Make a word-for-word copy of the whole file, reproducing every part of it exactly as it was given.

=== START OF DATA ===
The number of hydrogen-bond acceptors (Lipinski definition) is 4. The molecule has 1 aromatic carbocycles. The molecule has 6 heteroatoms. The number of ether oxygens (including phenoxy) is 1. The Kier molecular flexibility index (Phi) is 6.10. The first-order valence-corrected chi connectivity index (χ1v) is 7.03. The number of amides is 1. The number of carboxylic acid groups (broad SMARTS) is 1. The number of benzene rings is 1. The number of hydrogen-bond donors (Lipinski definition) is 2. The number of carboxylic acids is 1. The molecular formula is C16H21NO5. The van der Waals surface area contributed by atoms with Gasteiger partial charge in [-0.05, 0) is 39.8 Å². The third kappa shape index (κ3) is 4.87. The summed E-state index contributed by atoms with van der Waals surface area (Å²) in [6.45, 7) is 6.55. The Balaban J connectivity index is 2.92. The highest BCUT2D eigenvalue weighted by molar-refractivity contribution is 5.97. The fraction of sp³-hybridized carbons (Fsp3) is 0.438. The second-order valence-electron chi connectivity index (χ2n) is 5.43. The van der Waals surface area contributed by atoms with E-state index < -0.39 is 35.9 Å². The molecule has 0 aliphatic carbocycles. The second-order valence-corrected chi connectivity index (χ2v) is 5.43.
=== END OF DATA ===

The number of hydrogen-bond acceptors (Lipinski definition) is 4. The molecule has 1 aromatic carbocycles. The molecule has 6 heteroatoms. The number of ether oxygens (including phenoxy) is 1. The Kier molecular flexibility index (Phi) is 6.10. The first-order valence-corrected chi connectivity index (χ1v) is 7.03. The number of amides is 1. The number of carboxylic acid groups (broad SMARTS) is 1. The number of benzene rings is 1. The number of hydrogen-bond donors (Lipinski definition) is 2. The number of carboxylic acids is 1. The molecular formula is C16H21NO5. The van der Waals surface area contributed by atoms with Gasteiger partial charge in [-0.05, 0) is 39.8 Å². The third kappa shape index (κ3) is 4.87. The summed E-state index contributed by atoms with van der Waals surface area (Å²) in [6.45, 7) is 6.55. The Balaban J connectivity index is 2.92. The highest BCUT2D eigenvalue weighted by molar-refractivity contribution is 5.97. The fraction of sp³-hybridized carbons (Fsp3) is 0.438. The second-order valence-electron chi connectivity index (χ2n) is 5.43. The van der Waals surface area contributed by atoms with E-state index < -0.39 is 35.9 Å². The molecule has 0 aliphatic carbocycles. The second-order valence-corrected chi connectivity index (χ2v) is 5.43.